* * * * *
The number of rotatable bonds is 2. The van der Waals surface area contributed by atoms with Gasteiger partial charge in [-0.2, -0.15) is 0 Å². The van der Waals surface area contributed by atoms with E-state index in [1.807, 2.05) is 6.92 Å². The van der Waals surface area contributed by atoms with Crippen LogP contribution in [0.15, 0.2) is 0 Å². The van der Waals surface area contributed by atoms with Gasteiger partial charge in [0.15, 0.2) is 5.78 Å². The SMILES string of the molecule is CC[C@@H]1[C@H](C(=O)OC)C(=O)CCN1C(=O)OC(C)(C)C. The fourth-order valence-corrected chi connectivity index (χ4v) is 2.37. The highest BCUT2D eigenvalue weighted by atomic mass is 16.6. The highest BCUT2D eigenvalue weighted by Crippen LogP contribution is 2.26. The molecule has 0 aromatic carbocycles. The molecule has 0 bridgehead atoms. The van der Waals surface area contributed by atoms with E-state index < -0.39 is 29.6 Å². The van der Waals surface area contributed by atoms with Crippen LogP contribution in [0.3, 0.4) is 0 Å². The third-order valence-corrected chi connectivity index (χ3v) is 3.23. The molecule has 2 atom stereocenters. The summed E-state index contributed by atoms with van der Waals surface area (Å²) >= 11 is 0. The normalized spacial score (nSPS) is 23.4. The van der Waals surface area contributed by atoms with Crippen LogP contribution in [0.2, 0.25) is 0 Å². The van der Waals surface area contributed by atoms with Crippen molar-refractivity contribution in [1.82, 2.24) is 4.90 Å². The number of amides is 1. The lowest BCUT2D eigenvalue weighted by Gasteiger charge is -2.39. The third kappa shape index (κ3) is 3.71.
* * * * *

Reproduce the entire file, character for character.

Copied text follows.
The number of rotatable bonds is 2. The van der Waals surface area contributed by atoms with Gasteiger partial charge in [-0.2, -0.15) is 0 Å². The van der Waals surface area contributed by atoms with E-state index in [1.807, 2.05) is 6.92 Å². The van der Waals surface area contributed by atoms with Crippen LogP contribution in [0.15, 0.2) is 0 Å². The van der Waals surface area contributed by atoms with Gasteiger partial charge in [0.15, 0.2) is 5.78 Å². The SMILES string of the molecule is CC[C@@H]1[C@H](C(=O)OC)C(=O)CCN1C(=O)OC(C)(C)C. The fourth-order valence-corrected chi connectivity index (χ4v) is 2.37. The highest BCUT2D eigenvalue weighted by atomic mass is 16.6. The highest BCUT2D eigenvalue weighted by Crippen LogP contribution is 2.26. The molecule has 0 aromatic carbocycles. The molecule has 0 bridgehead atoms. The van der Waals surface area contributed by atoms with E-state index < -0.39 is 29.6 Å². The van der Waals surface area contributed by atoms with Crippen LogP contribution in [0.3, 0.4) is 0 Å². The third-order valence-corrected chi connectivity index (χ3v) is 3.23. The molecule has 2 atom stereocenters. The summed E-state index contributed by atoms with van der Waals surface area (Å²) >= 11 is 0. The normalized spacial score (nSPS) is 23.4. The van der Waals surface area contributed by atoms with Crippen LogP contribution in [0.2, 0.25) is 0 Å². The van der Waals surface area contributed by atoms with Crippen molar-refractivity contribution in [1.82, 2.24) is 4.90 Å². The number of amides is 1. The lowest BCUT2D eigenvalue weighted by Gasteiger charge is -2.39. The third kappa shape index (κ3) is 3.71.